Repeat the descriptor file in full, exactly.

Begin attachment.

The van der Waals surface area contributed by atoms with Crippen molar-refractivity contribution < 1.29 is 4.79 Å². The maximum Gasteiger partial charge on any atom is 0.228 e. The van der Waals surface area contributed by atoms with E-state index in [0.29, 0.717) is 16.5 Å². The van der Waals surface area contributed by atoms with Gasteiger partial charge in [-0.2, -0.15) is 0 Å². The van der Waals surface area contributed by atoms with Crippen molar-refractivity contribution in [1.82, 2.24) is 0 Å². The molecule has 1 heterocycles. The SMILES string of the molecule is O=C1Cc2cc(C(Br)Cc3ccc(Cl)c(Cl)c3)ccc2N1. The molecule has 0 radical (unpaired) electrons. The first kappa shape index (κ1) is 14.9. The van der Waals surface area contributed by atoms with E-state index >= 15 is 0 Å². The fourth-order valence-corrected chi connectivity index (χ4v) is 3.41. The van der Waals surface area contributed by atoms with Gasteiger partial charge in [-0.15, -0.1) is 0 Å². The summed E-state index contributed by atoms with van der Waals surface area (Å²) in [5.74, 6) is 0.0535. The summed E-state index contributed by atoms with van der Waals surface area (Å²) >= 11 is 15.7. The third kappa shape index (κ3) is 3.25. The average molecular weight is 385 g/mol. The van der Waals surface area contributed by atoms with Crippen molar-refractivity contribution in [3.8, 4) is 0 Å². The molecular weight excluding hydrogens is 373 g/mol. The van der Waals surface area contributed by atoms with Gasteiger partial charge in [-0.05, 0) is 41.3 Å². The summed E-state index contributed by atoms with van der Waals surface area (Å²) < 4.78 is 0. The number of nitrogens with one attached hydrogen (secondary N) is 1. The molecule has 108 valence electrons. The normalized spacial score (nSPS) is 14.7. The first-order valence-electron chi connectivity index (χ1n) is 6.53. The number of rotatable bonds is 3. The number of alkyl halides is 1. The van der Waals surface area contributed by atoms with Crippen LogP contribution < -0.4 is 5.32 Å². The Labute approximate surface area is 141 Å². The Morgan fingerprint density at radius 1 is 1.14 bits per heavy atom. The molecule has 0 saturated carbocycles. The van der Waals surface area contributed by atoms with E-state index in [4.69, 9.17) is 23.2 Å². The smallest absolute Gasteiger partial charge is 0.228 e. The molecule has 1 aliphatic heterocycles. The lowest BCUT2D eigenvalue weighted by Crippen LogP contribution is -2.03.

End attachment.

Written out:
The van der Waals surface area contributed by atoms with Crippen molar-refractivity contribution < 1.29 is 4.79 Å². The maximum Gasteiger partial charge on any atom is 0.228 e. The van der Waals surface area contributed by atoms with E-state index in [0.29, 0.717) is 16.5 Å². The van der Waals surface area contributed by atoms with Gasteiger partial charge in [-0.2, -0.15) is 0 Å². The van der Waals surface area contributed by atoms with Crippen molar-refractivity contribution in [1.82, 2.24) is 0 Å². The molecule has 1 heterocycles. The SMILES string of the molecule is O=C1Cc2cc(C(Br)Cc3ccc(Cl)c(Cl)c3)ccc2N1. The molecule has 0 radical (unpaired) electrons. The first kappa shape index (κ1) is 14.9. The van der Waals surface area contributed by atoms with E-state index >= 15 is 0 Å². The fourth-order valence-corrected chi connectivity index (χ4v) is 3.41. The van der Waals surface area contributed by atoms with Gasteiger partial charge in [-0.15, -0.1) is 0 Å². The summed E-state index contributed by atoms with van der Waals surface area (Å²) in [5.74, 6) is 0.0535. The summed E-state index contributed by atoms with van der Waals surface area (Å²) >= 11 is 15.7. The third kappa shape index (κ3) is 3.25. The average molecular weight is 385 g/mol. The van der Waals surface area contributed by atoms with Crippen molar-refractivity contribution in [3.8, 4) is 0 Å². The molecular weight excluding hydrogens is 373 g/mol. The van der Waals surface area contributed by atoms with Gasteiger partial charge in [-0.05, 0) is 41.3 Å². The summed E-state index contributed by atoms with van der Waals surface area (Å²) < 4.78 is 0. The number of nitrogens with one attached hydrogen (secondary N) is 1. The molecule has 108 valence electrons. The normalized spacial score (nSPS) is 14.7. The first-order valence-electron chi connectivity index (χ1n) is 6.53. The number of rotatable bonds is 3. The number of alkyl halides is 1. The van der Waals surface area contributed by atoms with Crippen LogP contribution < -0.4 is 5.32 Å². The Labute approximate surface area is 141 Å². The Morgan fingerprint density at radius 1 is 1.14 bits per heavy atom. The molecule has 0 saturated carbocycles. The van der Waals surface area contributed by atoms with E-state index in [4.69, 9.17) is 23.2 Å². The smallest absolute Gasteiger partial charge is 0.228 e. The molecule has 1 aliphatic heterocycles. The lowest BCUT2D eigenvalue weighted by Crippen LogP contribution is -2.03.